Barnes now has a team at that next level — that being the Tennessee Volunteers, currently 17-1, on a 13-game winning streak and in their first week of carrying the No. 1 rating in the national polls.

Back in Austin, Texas, Patterson was fired six months after he dropped Barnes, and his hire, Shaka Smart, has not been able to justify the hot-commodity status that he gained at Virginia Commonwealth.

Tennessee was forced to fire Donnie Tyndall after one season in 2014-15, due to recruiting mischief that followed him from Southern Miss. Barnes was announced as Tennessee’s coach on March 31, two days after being let go at Texas.

Tennessee was 15-19 in 2015-16 and 16-16 the next, finishing 12th of 14 and then tied for ninth in the SEC regular season. Admiral Schofield was the lone Tyndall signee inherited by Barnes who has an important role four seasons later with the No. 1-rated Vols.

“We have players and coaches who went through some tough times here,’’ Barnes said by phone this week. “The strength is a group of players knowing that we need each other to succeed.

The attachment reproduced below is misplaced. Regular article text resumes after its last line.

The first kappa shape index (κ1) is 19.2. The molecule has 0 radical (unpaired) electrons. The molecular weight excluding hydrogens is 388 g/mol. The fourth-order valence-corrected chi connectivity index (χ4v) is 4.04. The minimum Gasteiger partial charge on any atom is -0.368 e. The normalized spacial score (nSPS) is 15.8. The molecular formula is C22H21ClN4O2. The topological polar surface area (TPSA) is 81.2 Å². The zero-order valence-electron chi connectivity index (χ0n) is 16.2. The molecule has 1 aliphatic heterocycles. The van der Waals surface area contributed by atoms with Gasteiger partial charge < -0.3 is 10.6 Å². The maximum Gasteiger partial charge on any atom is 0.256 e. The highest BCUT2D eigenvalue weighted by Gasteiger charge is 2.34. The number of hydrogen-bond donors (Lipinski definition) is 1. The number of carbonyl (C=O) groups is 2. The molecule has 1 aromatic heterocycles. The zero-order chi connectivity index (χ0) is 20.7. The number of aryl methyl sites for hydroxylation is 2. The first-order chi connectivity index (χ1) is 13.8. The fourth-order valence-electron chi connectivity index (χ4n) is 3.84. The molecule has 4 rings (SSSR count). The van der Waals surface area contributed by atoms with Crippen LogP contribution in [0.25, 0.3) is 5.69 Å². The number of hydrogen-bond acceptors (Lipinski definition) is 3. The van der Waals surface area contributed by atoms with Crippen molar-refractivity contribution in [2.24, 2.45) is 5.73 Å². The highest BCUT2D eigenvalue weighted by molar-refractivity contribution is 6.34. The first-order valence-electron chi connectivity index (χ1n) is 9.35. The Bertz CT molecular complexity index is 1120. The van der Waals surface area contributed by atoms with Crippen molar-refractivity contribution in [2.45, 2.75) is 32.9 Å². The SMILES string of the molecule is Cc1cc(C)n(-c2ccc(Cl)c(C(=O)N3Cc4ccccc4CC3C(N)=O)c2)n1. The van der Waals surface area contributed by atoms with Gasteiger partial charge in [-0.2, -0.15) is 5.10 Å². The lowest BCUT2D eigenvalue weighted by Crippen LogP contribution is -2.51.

“This league is really good, filled with places that are tough to play. The important thing is not being No. 1. It’s winning as many of those games as you can. We have players that enjoy being in those tough games, that love to compete.’’

Tennessee had been rated No. 1 in the polls only once previously: in the week of Feb. 24, 2008. Two days after ascending to the top, Bruce Pearl’s Vols lost 72-69 at Vanderbilt. That Vandy team was rated and it wasn’t much of an upset.